With universities across the country deciding on the fate of the fall semester due to the COVID-19 pandemic, the Incident Command Team at VU has released detailed plans for a safe return to campus in August.
The Incident Command Team was created before the COVID-19 pandemic; however, they have since expanded their purview to encompass COVID-19 related material. According to Vice President for Student Affairs, Julie DeGraw, the team is tasked with thinking through all of VU crisis response planning.
“If we have an active shooter on campus, if there’s a fire, a natural disaster of any sort they [the Incident Command Team] have thought through and we have plans for all of those things,” DeGraw said.
The team consists of sixteen members with Assistant Chief of Valparaiso University Police Department, Chuck Garber acting as chair. In order to better prepare for a COVID-19 response, the team added Director of the Health Center, Kelly Eshenaur.
The Incident Command Team had made the recommendations and guidelines for the Fall Semester that was sent to students via email and can also be found here.
According to DeGraw, all students will be required to receive a flu shot once it is made available in the fall.
“We feel like that will help significantly reduce people getting sick… and then the symptoms [of the flu] are similar to COVID so if we can get a few people less getting the flu, that should help,” said DeGraw.
VU plans to make the flu shots available at the Health Center.
The ultimate goal of these guidelines is to ensure VU maintains an on-campus setting for as long as possible while providing the flexibility necessary for these ever-changing public health conditions. However, guidelines are subject to become either more or less restrictive throughout the semester.
“We will be watching the data and if there’s anything significant, it would have to be fairly significant for us to be making any changes one way or the other,” said DeGraw.
While guidelines for the spring semester are largely dependent on the COVID-19 severity, it is also up to the Valpo community’s responsiveness to the fall semester protocol.
“If they are, you know, holding up their end of our social contract to say that they’re going to do some of the things we need to do to keep the campus safe from any major outbreaks,” said DeGraw, “If that all goes well, then that allows us to have some different options for spring.”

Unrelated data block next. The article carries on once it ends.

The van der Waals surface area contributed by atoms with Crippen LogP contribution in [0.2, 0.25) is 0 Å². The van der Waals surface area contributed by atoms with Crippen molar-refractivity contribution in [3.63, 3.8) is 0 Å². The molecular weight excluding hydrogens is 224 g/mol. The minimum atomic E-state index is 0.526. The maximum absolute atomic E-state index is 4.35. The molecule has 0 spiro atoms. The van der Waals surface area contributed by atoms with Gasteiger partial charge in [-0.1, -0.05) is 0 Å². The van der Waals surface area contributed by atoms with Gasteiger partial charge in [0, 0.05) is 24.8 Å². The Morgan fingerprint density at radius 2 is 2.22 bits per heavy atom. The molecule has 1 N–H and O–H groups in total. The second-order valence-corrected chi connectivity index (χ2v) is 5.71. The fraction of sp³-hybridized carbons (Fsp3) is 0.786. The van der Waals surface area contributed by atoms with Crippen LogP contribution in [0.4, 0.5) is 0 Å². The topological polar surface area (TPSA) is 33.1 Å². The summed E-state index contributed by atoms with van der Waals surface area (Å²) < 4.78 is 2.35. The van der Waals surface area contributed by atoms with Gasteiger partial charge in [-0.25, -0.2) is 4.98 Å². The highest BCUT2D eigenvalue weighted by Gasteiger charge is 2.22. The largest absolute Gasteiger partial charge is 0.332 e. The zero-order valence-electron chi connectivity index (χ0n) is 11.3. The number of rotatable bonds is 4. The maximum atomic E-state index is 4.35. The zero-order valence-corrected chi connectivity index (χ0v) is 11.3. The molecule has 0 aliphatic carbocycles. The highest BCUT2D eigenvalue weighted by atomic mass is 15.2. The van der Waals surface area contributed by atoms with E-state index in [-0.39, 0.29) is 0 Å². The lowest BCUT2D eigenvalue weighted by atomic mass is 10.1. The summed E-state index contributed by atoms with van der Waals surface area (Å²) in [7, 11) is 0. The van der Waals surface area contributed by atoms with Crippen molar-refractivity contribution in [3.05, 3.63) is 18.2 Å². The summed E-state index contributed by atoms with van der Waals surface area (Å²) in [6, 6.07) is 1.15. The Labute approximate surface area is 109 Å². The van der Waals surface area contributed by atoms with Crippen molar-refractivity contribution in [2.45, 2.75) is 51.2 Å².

In addition to daily self screenings and temperature checks,the guidelines include student move-in by appointment, the requirement of masks in residence halls for the first two weeks, and giving more students, including freshmen, the option to reside in a single room.
Within these guidelines are responses to multiple possible situations, including procedures in the case a student becomes symptomatic or tests positive for COVID-19.
According to Ryan Blevins, Assistant Dean of Students for Residential Life and member of the Incident Command Team, there are guidelines set if a student begins to feel symptoms of COVID-19.
“If they are a residential student they’re told not to leave their room. They need to call the Student Health Center. The Student Health Center will do a telescreening with them over the phone. Then they [the Health Center] will figure out how to get that student tested for COVID-19,” Blevins said.
Students living off-campus will have the same access to the Student Health Center telescreening, but will be asked to self-isolate in their off-campus homes.
According to Blevins, if a residential student meets all the criteria of symptoms or tests positive for COVID-19 they will be moved to isolation in a designated isolation area on campus.
“We’re going to administer the test through the Health Center and we’re going to get the results anywhere from one to three days later but while we’re waiting for the results, they’re [the student] going to hang out in the isolation room,” Blevins said.
Meals will be brought to students in isolation. Students who are feeling well enough to continue classes during isolation will be able to do so remotely online.
According to Blevins, students in isolation will also be required to provide a list of people they have come into contact with recently.
“If that test comes back positive, then we’re going to need to work with the local health department and the state health department to start contact tracing,” Blevins said.
VU will then notify people who they believe have been exposed to COVID-19 and help arrange for these individuals to be tested.
According to Blevins, as COVID-19 develops on a national and local level, VU’s policies are subject to change.
“The things that I share with you today can change in a week. As students are thinking about this, they absolutely need to keep informed about this because these recommendations [from health organizations] are changing regularly,” Blevins said.
Updates on COVID-19 policy and procedure will be included in the Campus Chronicle or a separate university update, both of which are sent through university email.